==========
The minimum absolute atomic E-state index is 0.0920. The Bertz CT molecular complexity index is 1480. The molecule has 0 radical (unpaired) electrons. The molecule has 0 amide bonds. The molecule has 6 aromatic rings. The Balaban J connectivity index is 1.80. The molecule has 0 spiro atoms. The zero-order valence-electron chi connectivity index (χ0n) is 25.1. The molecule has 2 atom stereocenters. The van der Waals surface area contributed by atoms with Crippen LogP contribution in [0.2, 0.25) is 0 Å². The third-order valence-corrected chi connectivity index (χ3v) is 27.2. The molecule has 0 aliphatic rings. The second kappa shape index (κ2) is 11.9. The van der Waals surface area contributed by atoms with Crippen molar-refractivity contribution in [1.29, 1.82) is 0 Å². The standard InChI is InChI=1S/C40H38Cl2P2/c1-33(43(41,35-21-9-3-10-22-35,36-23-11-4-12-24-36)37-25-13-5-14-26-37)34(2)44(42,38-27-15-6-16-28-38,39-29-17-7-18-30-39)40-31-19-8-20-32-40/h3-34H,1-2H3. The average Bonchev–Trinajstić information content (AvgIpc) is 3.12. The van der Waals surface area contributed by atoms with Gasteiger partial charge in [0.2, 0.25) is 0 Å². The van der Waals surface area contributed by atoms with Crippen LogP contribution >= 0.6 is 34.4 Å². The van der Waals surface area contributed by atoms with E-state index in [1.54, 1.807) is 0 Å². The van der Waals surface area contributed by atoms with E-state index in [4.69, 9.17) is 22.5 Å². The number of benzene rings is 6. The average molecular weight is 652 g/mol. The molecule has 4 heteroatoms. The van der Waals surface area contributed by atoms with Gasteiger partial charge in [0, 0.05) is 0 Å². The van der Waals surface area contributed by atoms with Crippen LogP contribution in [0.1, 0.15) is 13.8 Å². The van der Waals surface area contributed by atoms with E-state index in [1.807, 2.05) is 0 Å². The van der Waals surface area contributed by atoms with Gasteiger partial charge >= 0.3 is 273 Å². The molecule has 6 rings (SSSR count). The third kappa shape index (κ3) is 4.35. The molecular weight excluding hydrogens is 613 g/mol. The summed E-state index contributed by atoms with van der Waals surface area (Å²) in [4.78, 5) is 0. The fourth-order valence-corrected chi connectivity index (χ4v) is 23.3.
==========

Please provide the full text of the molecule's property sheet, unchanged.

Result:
The minimum absolute atomic E-state index is 0.0920. The Bertz CT molecular complexity index is 1480. The molecule has 0 radical (unpaired) electrons. The molecule has 0 amide bonds. The molecule has 6 aromatic rings. The Balaban J connectivity index is 1.80. The molecule has 0 spiro atoms. The zero-order valence-electron chi connectivity index (χ0n) is 25.1. The molecule has 2 atom stereocenters. The van der Waals surface area contributed by atoms with Crippen LogP contribution in [0.2, 0.25) is 0 Å². The third-order valence-corrected chi connectivity index (χ3v) is 27.2. The molecule has 0 aliphatic rings. The second kappa shape index (κ2) is 11.9. The van der Waals surface area contributed by atoms with Crippen molar-refractivity contribution in [1.29, 1.82) is 0 Å². The standard InChI is InChI=1S/C40H38Cl2P2/c1-33(43(41,35-21-9-3-10-22-35,36-23-11-4-12-24-36)37-25-13-5-14-26-37)34(2)44(42,38-27-15-6-16-28-38,39-29-17-7-18-30-39)40-31-19-8-20-32-40/h3-34H,1-2H3. The average Bonchev–Trinajstić information content (AvgIpc) is 3.12. The van der Waals surface area contributed by atoms with Gasteiger partial charge in [0.2, 0.25) is 0 Å². The van der Waals surface area contributed by atoms with Crippen LogP contribution >= 0.6 is 34.4 Å². The van der Waals surface area contributed by atoms with E-state index in [1.54, 1.807) is 0 Å². The van der Waals surface area contributed by atoms with E-state index in [4.69, 9.17) is 22.5 Å². The number of benzene rings is 6. The average molecular weight is 652 g/mol. The molecule has 4 heteroatoms. The van der Waals surface area contributed by atoms with Gasteiger partial charge in [0, 0.05) is 0 Å². The van der Waals surface area contributed by atoms with Crippen LogP contribution in [0.1, 0.15) is 13.8 Å². The van der Waals surface area contributed by atoms with E-state index in [1.807, 2.05) is 0 Å². The van der Waals surface area contributed by atoms with Gasteiger partial charge >= 0.3 is 273 Å². The molecule has 6 rings (SSSR count). The third kappa shape index (κ3) is 4.35. The molecular weight excluding hydrogens is 613 g/mol. The summed E-state index contributed by atoms with van der Waals surface area (Å²) in [4.78, 5) is 0. The fourth-order valence-corrected chi connectivity index (χ4v) is 23.3.